China’s data protection rules are now being strengthened in a way that seems to be aimed specifically at limiting the power of tech giants.
A series of moves by the Chinese government to assert dominance over the country's native tech giants has seemingly culminated with a new data security law that can put them out of business.
Selling customer data such as banking records, vehicle registration and mobile phone usage is big business in China. Recent data theft of 130 million clients of Huazhu Hotels Group saw the stolen payment and contact information going for about US$56,000.
The Trump administration set the internet ablaze when it issued an executive order that sets a firm date for a TikTok ban. That Tencent-owned WeChat would also be included was something of a surprise.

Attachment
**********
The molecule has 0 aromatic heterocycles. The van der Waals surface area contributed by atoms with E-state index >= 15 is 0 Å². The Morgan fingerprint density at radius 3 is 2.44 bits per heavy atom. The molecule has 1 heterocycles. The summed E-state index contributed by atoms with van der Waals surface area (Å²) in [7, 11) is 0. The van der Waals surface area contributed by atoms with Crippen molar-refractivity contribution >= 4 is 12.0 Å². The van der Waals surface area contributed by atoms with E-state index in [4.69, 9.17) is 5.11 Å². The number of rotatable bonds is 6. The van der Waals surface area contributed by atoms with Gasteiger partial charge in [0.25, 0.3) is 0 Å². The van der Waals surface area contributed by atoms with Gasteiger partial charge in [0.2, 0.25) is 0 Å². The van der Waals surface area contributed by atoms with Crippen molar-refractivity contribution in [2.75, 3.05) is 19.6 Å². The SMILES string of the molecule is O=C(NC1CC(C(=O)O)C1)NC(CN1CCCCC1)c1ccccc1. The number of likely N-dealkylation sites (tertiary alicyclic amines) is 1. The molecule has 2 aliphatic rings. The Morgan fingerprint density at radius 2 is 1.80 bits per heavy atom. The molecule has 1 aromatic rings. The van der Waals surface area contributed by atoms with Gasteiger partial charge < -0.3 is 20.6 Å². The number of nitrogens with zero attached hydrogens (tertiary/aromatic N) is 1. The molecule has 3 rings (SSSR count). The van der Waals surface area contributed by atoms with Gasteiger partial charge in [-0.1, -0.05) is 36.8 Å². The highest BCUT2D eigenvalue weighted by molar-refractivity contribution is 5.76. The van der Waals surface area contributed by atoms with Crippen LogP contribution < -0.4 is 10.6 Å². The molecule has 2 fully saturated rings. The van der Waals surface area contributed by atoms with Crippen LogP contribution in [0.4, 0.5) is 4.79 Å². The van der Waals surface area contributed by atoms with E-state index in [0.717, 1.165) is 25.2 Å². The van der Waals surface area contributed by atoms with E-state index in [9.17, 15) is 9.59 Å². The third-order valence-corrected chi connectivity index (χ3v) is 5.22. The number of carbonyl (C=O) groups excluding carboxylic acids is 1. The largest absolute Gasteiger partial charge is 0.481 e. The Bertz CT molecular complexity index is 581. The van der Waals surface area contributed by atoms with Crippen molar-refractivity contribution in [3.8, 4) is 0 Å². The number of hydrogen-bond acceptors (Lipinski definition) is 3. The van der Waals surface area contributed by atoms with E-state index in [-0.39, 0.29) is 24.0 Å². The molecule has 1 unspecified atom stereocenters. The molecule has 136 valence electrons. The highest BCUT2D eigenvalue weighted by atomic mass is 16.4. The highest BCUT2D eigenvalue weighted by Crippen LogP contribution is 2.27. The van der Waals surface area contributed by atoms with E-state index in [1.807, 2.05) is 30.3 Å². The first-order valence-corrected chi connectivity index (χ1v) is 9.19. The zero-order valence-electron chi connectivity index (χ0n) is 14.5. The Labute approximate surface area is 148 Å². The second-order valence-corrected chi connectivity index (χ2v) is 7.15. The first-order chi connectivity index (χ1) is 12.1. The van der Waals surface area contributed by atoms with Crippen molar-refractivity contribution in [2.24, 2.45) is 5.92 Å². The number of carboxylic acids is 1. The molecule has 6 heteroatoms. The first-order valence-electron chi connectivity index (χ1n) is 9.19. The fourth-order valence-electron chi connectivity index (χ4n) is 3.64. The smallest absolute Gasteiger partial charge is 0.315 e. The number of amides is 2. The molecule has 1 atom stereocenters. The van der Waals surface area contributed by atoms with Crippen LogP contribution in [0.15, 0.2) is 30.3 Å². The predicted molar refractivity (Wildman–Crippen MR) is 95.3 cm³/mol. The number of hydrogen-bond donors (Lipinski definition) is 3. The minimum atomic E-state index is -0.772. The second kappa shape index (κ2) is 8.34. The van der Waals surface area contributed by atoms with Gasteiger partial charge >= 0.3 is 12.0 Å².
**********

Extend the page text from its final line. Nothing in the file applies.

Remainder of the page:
China recently passed an encryption law to regulate encryption in public and private sectors, and also set forth guidelines for how cryptography should be used to help safeguard national security.
China’s Personal Information Protection Law (“PIPL”) is now in effect, prompting a surge in hiring for DPOs. What was once a security-oriented role for DPOs in China has been elevated to serve the critical oversight function of ensuring organizational compliance with PIPL.
One key finding from CNCERT report shows most cyber attacks are using U.S. servers to implant viruses and carry out botnet attacks against Chinese computer assets.
The Chinese embassy in France indicated that discriminating against Huawei by selecting 5G network equipment based on the country of origin was blatant discrimination and industrial protectionism and hinted of possible retaliation.
Huawei claims that not only will they benchmark its Hongmeng OS against Apple iOS when it comes to data privacy and security, it will also be 60% faster than Android and MacOS.
Chinese Internet users have become much more vocal about what they perceive to be potential breach of privacy by China Internet Giants - Alibaba, Baidu and Tencent.